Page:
, Volume 305, Issue 1–3, pp 49–53 | Cite as

Platyhelminths as paleogeographical indicators

  • Ronald Sluys
Biogeography and genetics


Turbellarians do not feature as examples in the present discussions on the theory and method of analytical biogeography. It is argued, however, that turbellarian distributional records form good examples of large-scale biogeographic patterns resulting from continental breakup. Some turbellarian taxa also indicate biogeographic links across the Pacific Ocean, which can be visualized readily by means of track construction. Amphi-pacific organismal distributions form the ingredients of trans-Pacific biogeographic tracks. Such tracks may be explained historically either as the result of dispersal or of vicariance. In the case of the flatworm examples, as well as many other organisms, dispersal explanations are the least satisfactory. However, under a vicariance paradigm the classical pre-drift reconstruction of Pangea cannot adequately explain trans-Pacific tracks. Therefore, alternative paleogeographic models may be invoked as explanatory hypotheses: the lost continent Pacifica, island integration, a new reconstruction of eastern Gondwanaland, an expanding earth. None of these alternative models is fully compatible with all geological and biogeographic data available at present. It is stressed that biogeographic data and theories should not be made subservient to geological theories. Biogeographical data on flatworms may indicate paleogeographical relations which are worthy of examination by geologists.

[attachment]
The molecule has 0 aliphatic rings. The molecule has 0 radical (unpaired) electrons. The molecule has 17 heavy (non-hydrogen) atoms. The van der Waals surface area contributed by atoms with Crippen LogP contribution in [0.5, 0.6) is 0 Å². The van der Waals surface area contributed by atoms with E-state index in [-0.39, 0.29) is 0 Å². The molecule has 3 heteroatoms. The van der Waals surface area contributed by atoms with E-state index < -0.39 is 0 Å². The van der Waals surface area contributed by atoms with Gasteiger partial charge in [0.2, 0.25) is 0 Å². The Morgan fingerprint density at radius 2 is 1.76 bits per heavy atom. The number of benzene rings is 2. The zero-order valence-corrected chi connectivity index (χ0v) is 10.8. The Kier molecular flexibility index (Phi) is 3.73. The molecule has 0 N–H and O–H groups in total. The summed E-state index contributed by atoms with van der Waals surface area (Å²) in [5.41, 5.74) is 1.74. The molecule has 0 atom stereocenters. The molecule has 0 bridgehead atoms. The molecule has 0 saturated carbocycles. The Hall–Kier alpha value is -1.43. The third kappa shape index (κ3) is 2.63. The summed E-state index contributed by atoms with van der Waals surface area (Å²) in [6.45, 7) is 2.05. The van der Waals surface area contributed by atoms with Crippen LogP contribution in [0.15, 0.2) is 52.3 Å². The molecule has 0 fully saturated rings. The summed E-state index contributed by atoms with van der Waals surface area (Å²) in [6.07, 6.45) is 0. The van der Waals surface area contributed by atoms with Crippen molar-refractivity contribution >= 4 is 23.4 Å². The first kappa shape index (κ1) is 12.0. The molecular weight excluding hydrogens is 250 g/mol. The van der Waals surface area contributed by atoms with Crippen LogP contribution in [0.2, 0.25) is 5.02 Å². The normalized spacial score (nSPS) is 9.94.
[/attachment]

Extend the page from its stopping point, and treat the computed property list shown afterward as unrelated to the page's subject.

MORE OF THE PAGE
Key words

Turbellaria biogeography vicariance continental drift trans-Pacific tracks new record Kontikia bulbosa 


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Copyright information

© Kluwer Academic Publishers 1995

Authors and Affiliations

  • Ronald Sluys
    • 1
  1. 1.Expert-Center for Taxonomic Identification, Institute for Systematics and Population Biology, Zoological MuseumUniversity of AmsterdamGT AmsterdamThe Netherlands

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